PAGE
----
Are you receiving creditor or debt collector calls after a bankruptcy? It doesn’t often happen, but it does happen. Nevertheless, when there is a discharge of debts after a bankruptcy, you are no longer responsible for paying the debt. So, the protection from collection calls and letters, granted when you first filed, becomes permanent.
Recently, a past client came to our offices asking, “How often can I file for bankruptcy?” Some may find this surprising. We may not see it on Wall Street, but the U.S. economy has struggled for a long time. So, it is not uncommon for a person to go through cycles of doing well, only to have their rug pulled from under them. While at one time multiple bankruptcies in a lifetime were unheard of, today it is not surprising. Nevertheless, the law does place some limits on filing multiple bankruptcies.
Do you want to completely wipe out your debt? When many people think of bankruptcy, they believe it as a way of completely erasing their debt. However, for the most part, bankruptcy provides two pathways. There is the liquidation of debt under Chapter 7, but there is also a court-supervised debt repayment plan with Chapter 13. At one time, a person could simply choose which path they wanted to take. Since 2005, bankruptcy law demands that many who can repay their debt file a Chapter 13, instead of a Chapter 7. This change spawned the creation of the means test.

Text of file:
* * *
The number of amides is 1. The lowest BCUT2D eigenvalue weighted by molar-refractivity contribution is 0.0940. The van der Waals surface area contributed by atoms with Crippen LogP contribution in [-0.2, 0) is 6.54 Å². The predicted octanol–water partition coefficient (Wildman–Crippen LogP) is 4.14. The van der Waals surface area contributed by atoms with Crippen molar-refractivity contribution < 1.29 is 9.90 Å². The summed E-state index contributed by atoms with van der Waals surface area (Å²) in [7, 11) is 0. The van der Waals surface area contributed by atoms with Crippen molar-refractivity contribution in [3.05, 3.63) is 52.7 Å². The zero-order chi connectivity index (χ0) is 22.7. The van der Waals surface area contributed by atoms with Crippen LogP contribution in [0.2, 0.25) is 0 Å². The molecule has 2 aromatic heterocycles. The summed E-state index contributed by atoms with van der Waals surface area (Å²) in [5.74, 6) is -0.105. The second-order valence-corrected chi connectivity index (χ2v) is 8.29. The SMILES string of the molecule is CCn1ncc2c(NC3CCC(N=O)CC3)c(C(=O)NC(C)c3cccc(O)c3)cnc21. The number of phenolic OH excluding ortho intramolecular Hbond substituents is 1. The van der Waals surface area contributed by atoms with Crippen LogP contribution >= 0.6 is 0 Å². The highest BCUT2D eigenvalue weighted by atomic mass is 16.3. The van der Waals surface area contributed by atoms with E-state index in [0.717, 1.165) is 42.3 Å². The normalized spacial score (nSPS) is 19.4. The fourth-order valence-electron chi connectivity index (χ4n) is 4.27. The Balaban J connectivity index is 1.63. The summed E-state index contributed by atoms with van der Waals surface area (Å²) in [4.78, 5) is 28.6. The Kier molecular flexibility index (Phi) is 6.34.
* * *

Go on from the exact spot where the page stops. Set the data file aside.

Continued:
Prior to filing bankruptcy, some people will try a debt reduction service or debt settlement service. The hope is that, with professional assistance, they can renegotiate their payment terms. The claim of these debt relief companies is that they have the ability to work with your creditors to lower payments, eliminate interest, and possibly even lessen the total amount owed. However, do debt reduction services really work?
Are your creditors suing you? If you are facing a civil lawsuit, you may want to consider filing for bankruptcy. In many instances, this will be your best option. A lawsuit can become stressful and costly. However, a bankruptcy will often ensure that a creditor never receives a judgment. This is because of one of the most powerful aspects of a bankruptcy, called the Automatic Stay. With very few exceptions, this injunction will stop the actions of creditors. So, a bankruptcy will stop a lawsuit.